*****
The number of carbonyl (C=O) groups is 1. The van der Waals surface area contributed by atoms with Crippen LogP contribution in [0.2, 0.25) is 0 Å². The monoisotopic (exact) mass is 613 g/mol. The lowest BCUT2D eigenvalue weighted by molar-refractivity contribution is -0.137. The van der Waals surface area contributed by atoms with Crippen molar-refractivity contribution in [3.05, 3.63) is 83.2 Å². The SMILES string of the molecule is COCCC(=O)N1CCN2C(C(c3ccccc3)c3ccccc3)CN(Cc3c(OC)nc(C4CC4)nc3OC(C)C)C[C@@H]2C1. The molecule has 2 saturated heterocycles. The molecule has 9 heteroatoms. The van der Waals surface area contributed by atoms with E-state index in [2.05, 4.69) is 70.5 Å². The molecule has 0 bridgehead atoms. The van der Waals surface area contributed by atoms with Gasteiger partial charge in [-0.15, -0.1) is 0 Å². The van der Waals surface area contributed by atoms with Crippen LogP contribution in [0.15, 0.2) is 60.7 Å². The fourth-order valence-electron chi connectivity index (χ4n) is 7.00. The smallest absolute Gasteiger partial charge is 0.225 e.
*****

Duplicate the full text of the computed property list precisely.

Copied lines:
The number of carbonyl (C=O) groups is 1. The van der Waals surface area contributed by atoms with Crippen LogP contribution in [0.2, 0.25) is 0 Å². The monoisotopic (exact) mass is 613 g/mol. The lowest BCUT2D eigenvalue weighted by molar-refractivity contribution is -0.137. The van der Waals surface area contributed by atoms with Crippen molar-refractivity contribution in [3.05, 3.63) is 83.2 Å². The SMILES string of the molecule is COCCC(=O)N1CCN2C(C(c3ccccc3)c3ccccc3)CN(Cc3c(OC)nc(C4CC4)nc3OC(C)C)C[C@@H]2C1. The molecule has 2 saturated heterocycles. The molecule has 9 heteroatoms. The van der Waals surface area contributed by atoms with E-state index in [2.05, 4.69) is 70.5 Å². The molecule has 0 bridgehead atoms. The van der Waals surface area contributed by atoms with Gasteiger partial charge in [-0.15, -0.1) is 0 Å². The van der Waals surface area contributed by atoms with Crippen LogP contribution in [0.15, 0.2) is 60.7 Å². The fourth-order valence-electron chi connectivity index (χ4n) is 7.00. The smallest absolute Gasteiger partial charge is 0.225 e.